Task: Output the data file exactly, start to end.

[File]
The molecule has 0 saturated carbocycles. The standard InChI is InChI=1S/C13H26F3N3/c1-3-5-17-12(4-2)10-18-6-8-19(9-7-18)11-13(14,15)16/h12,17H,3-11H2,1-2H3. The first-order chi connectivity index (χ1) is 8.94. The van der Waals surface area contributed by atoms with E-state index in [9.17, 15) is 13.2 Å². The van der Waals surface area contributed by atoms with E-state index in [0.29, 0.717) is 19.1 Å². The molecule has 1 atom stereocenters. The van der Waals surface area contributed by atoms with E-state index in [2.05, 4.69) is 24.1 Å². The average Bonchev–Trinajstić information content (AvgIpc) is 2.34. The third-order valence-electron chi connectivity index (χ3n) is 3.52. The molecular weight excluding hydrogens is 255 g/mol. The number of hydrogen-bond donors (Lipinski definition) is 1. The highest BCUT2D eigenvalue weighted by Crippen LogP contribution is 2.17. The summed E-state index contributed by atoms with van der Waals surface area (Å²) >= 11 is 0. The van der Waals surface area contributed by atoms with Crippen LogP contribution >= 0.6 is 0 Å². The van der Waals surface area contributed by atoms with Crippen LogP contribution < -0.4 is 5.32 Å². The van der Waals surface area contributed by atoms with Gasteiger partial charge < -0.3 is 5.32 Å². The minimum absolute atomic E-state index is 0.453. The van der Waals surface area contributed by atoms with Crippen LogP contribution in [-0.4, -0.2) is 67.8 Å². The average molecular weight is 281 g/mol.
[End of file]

The molecule has 0 saturated carbocycles. The standard InChI is InChI=1S/C13H26F3N3/c1-3-5-17-12(4-2)10-18-6-8-19(9-7-18)11-13(14,15)16/h12,17H,3-11H2,1-2H3. The first-order chi connectivity index (χ1) is 8.94. The van der Waals surface area contributed by atoms with E-state index in [9.17, 15) is 13.2 Å². The van der Waals surface area contributed by atoms with E-state index in [0.29, 0.717) is 19.1 Å². The molecule has 1 atom stereocenters. The van der Waals surface area contributed by atoms with E-state index in [2.05, 4.69) is 24.1 Å². The average Bonchev–Trinajstić information content (AvgIpc) is 2.34. The third-order valence-electron chi connectivity index (χ3n) is 3.52. The molecular weight excluding hydrogens is 255 g/mol. The number of hydrogen-bond donors (Lipinski definition) is 1. The highest BCUT2D eigenvalue weighted by Crippen LogP contribution is 2.17. The summed E-state index contributed by atoms with van der Waals surface area (Å²) >= 11 is 0. The van der Waals surface area contributed by atoms with Crippen LogP contribution >= 0.6 is 0 Å². The van der Waals surface area contributed by atoms with Crippen LogP contribution < -0.4 is 5.32 Å². The van der Waals surface area contributed by atoms with Gasteiger partial charge < -0.3 is 5.32 Å². The minimum absolute atomic E-state index is 0.453. The van der Waals surface area contributed by atoms with Crippen LogP contribution in [-0.4, -0.2) is 67.8 Å². The average molecular weight is 281 g/mol.